The nine-year observational study has suggested the roll-out of Universal Credit across England, Wales, and Scotland is linked to an increase in mental health problems among unemployed recipients within all social groups.
Specifically, the analysis suggests that the introduction of Universal Credit was associated with a 6.6 per cent increase in cases of psychological distress among recipients, equivalent to an estimated 63,674 unemployed recipients having clinically significant levels of psychological distress between April 2013 and December 2018, of whom over a third may have become clinically depressed.
“Our study supports growing calls for Universal Credit to be fundamentally modified to reduce these mental health harms”, said Dr Sophie Wickham from the University of Liverpool, who led the research.
“So far, the government has only looked at the impact of Universal Credit on the labour market, and there are no plans to assess its effect on health and wellbeing. With a further 5.5 million recipients of existing benefits expected to claim Universal Credit over the next few years, this expanding group may exacerbate pressures on already stretched mental health and social care services.”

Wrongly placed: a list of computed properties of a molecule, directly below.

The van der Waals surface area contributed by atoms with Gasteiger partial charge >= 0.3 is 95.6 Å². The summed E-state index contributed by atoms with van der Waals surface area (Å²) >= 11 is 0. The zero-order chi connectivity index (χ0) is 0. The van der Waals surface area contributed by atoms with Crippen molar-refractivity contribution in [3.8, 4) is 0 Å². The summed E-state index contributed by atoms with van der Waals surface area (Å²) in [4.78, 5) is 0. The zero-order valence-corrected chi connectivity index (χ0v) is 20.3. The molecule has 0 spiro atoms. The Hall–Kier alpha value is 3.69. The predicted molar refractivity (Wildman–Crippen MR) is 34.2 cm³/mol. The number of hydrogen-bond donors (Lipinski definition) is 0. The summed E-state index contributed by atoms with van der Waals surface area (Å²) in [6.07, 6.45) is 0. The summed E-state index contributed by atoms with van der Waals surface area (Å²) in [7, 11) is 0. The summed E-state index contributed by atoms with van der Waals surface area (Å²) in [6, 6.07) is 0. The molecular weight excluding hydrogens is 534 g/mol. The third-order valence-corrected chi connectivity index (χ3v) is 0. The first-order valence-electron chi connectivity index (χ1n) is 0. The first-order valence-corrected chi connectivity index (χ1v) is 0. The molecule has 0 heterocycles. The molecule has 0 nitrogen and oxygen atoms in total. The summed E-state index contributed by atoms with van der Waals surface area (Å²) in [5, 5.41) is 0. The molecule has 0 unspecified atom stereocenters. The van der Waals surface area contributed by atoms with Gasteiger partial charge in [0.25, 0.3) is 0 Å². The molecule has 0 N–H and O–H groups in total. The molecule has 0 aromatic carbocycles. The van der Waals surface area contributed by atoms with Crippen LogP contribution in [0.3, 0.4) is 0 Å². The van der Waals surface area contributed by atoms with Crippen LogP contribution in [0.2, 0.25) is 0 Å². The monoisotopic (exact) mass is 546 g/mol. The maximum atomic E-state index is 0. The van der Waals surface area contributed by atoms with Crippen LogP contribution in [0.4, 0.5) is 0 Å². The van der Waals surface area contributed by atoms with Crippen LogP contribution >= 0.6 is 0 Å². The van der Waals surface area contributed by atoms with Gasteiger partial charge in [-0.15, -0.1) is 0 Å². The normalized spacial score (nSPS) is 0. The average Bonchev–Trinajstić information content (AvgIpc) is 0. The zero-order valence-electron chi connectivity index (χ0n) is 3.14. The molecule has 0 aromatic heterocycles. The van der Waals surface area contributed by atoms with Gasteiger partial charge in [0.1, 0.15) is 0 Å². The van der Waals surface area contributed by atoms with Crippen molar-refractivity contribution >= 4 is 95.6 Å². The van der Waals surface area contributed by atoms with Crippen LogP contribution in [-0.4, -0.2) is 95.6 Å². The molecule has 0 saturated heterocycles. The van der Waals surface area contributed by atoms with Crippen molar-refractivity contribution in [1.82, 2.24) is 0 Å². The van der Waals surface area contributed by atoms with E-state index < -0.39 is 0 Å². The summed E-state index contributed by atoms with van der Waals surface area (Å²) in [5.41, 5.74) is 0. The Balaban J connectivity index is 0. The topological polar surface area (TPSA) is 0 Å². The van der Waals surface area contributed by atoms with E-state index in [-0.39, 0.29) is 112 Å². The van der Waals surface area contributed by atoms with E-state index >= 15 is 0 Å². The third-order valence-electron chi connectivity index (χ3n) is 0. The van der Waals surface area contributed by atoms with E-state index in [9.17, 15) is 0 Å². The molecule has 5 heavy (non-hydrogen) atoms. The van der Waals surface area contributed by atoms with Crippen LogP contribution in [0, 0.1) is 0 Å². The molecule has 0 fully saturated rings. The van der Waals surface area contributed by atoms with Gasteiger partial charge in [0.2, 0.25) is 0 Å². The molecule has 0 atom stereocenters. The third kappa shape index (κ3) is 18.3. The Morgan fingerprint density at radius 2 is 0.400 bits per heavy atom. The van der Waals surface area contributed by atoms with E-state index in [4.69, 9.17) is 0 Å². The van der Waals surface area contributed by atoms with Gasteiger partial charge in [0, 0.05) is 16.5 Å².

However, the authors caution that Universal Credit has been implemented within broader welfare changes that may have contributed to the mental health toll.
Iain Porter, policy and partnerships manager at the independent Joseph Rowntree Foundation based in York, said:“Our social security system should provide a public service people can turn to when they hit hard times. There is nothing compassionate or just about the roll out of Universal Credit increasing levels of anxiety and stress among low-income families. Delays in payments, the complexity of the claiming process and the unpredictability of financial support is forcing too many people into a corner leaving them facing impossible situations.
“We know from speaking to claimants that without urgent reforms to Universal Credit there is a real risk of confidence and trust in the system being irreversibly damaged. The Government must work alongside claimants to redesign the system so it treats everyone with dignity and respect. Ministers can begin by ending the minimum five-week wait for their first payment which is trapping people into poverty and debt.”